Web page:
rawly old Member

    THX, Darwin, I just explained all that in the previous posts.
     
  13. darwin

    darwin Well-Known Member

    OOPS , some times I just chime in without reading all the posts. Sorry if I repeated something.
     
  14. locksmith

    locksmith Member

    Ohh, I was totally under the impression I had to put the screw through that one hole. I will just mount it above now. Thanks.
     
  15. rawly old

    rawly old Member

    Darwin, that's cool; I forgot to mention the importance of keeping it straight,
    centered, and level across the tire. Sometimes one has to cut custom spacers to do that.
     
  16. locksmith

    locksmith Member

    UPDATE 2**

    Thanks everyone for the help. It's almost done. Turns out the two holes for the rods are metric 5m, so I had to buy different size bolts. Who knew how much is metric in the US? It's a lot easier than all the numbers 1.75, 3/16. 7/16, etc...

    I just gotta connect the kill switch and mount the throttle. Is there any way I can expand the kill switch bracket? As of now, the only way it fits on the handle bars is upside down
     
  17. locksmith

    locksmith Member

    pics

    Wlnpl4J.jpg hcR6xUT.jpg xa6F6pK.jpg AuOEnDq.jpg (i want to improve the kill switch to make it upright)
     
  18. rawly old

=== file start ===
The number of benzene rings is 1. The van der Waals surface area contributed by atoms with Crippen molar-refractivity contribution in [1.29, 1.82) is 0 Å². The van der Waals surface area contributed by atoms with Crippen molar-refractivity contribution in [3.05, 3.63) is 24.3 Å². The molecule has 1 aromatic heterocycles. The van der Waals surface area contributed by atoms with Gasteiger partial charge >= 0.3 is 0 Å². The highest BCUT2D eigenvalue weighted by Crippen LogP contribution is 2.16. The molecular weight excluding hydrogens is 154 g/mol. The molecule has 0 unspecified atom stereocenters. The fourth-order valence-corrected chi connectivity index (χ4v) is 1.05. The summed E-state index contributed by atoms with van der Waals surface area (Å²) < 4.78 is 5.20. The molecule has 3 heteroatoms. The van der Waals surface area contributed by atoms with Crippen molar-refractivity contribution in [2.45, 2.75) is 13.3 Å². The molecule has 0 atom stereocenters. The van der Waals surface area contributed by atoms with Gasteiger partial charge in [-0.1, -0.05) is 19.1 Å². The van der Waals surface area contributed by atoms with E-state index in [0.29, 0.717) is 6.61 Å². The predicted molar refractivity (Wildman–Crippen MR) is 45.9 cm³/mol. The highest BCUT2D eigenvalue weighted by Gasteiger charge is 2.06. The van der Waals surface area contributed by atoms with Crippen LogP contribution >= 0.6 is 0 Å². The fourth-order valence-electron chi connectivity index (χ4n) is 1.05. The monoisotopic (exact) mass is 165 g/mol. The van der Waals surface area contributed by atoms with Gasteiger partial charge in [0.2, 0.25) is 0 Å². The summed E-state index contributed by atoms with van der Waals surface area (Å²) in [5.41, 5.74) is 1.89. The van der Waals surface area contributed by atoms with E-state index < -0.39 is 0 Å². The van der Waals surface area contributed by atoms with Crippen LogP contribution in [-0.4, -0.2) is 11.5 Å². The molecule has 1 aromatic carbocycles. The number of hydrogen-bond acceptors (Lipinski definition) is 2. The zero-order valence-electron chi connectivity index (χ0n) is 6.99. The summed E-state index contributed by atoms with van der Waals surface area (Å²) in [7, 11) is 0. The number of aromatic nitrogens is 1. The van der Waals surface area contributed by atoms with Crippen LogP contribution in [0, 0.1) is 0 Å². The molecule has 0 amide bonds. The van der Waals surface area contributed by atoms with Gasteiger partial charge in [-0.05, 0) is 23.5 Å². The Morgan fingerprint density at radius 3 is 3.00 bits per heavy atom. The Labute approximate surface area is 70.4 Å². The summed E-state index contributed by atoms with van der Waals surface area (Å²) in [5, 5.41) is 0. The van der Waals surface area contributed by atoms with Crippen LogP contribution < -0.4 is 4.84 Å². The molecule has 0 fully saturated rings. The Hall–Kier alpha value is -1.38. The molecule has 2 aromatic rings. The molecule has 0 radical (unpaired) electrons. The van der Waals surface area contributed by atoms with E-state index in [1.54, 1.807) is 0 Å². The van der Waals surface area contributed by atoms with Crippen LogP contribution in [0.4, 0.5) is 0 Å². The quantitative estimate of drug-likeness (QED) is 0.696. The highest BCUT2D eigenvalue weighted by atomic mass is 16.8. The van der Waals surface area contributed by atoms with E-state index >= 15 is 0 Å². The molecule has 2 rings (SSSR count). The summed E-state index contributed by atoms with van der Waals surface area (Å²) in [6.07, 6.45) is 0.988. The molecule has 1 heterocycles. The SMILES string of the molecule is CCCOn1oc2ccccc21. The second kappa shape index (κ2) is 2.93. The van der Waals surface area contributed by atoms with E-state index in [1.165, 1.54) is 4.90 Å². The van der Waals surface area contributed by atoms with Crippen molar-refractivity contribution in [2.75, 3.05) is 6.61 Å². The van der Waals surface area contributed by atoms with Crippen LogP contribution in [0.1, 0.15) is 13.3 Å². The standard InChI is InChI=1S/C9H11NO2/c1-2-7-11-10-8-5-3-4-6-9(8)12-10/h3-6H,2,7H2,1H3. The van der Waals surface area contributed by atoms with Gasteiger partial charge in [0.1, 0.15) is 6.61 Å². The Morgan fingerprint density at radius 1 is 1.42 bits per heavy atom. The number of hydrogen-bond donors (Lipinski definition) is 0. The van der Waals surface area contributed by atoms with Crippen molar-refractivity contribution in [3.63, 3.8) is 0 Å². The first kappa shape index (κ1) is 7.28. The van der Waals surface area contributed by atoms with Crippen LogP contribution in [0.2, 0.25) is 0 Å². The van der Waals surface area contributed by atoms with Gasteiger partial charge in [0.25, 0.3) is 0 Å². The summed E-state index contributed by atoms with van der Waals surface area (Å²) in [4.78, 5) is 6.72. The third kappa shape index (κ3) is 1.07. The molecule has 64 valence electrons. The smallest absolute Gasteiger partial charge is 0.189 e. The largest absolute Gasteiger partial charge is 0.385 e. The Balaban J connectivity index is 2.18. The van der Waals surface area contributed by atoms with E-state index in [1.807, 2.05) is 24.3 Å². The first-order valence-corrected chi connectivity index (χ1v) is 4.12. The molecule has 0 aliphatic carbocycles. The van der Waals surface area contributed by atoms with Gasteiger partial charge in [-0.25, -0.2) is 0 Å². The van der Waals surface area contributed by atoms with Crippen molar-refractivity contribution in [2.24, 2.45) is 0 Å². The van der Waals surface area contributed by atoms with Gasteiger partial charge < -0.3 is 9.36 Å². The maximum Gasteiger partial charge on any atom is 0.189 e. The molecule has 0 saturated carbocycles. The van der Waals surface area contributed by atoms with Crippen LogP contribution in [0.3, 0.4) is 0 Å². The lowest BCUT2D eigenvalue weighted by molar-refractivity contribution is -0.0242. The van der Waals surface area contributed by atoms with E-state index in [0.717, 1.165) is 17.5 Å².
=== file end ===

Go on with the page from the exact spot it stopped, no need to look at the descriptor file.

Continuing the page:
rawly old Member

    Hmm? You have the screw going down into the switch. Try taking it out'
    inverting switch, and, with both tabs pointing straight down, run the screw thru
    the holes, not into the bar. You may need a slightly longer screw, but a longer
    screw is always more fun anyway.:whistling:

    P.S. At some point, you might want to upgrade to a twist grip throttle;
    I hate trigger throttles. You.re gonna have some real fun with that engine.
     
    Last edited: Apr 10, 2013
  19. rawly old

    rawly old Member

    I was looking at the tire you're running in back. Dankoozy
    made a good point about running a semi-slick tire. These
    tires are more or less slick in the middle, knobbed at the edge.
    More importantly, they have a flat profile that has more contact
    with the roller than a tire with a curved profile. They run from
    $10 to $50+. I run a Kenda Kross Plus 26" x 1.95", about $15 +shpg.
    They all look something like this, but the only down side is that
    they're known to break loose if one tries too radical a turn on wet
    pavement. The Kenda has done a pretty good job of addressing
    this with slight modifications.
     

    Attached Files:

  20. locksmith

    locksmith Member

    LOL. That's a good idea. I will try that, I may have to bend it though. If not, I will just ethopian engineer it with a zip tie.

    The throttle is pretty awkward (with brakes and shifters already there) so I may change it. I'm kinda used to these cause I've ridden scooters for so long.

    I thought a lot about the tires, and if this one sucks, I'll swap it. The treads are really close together, so it's not like a knobby tire.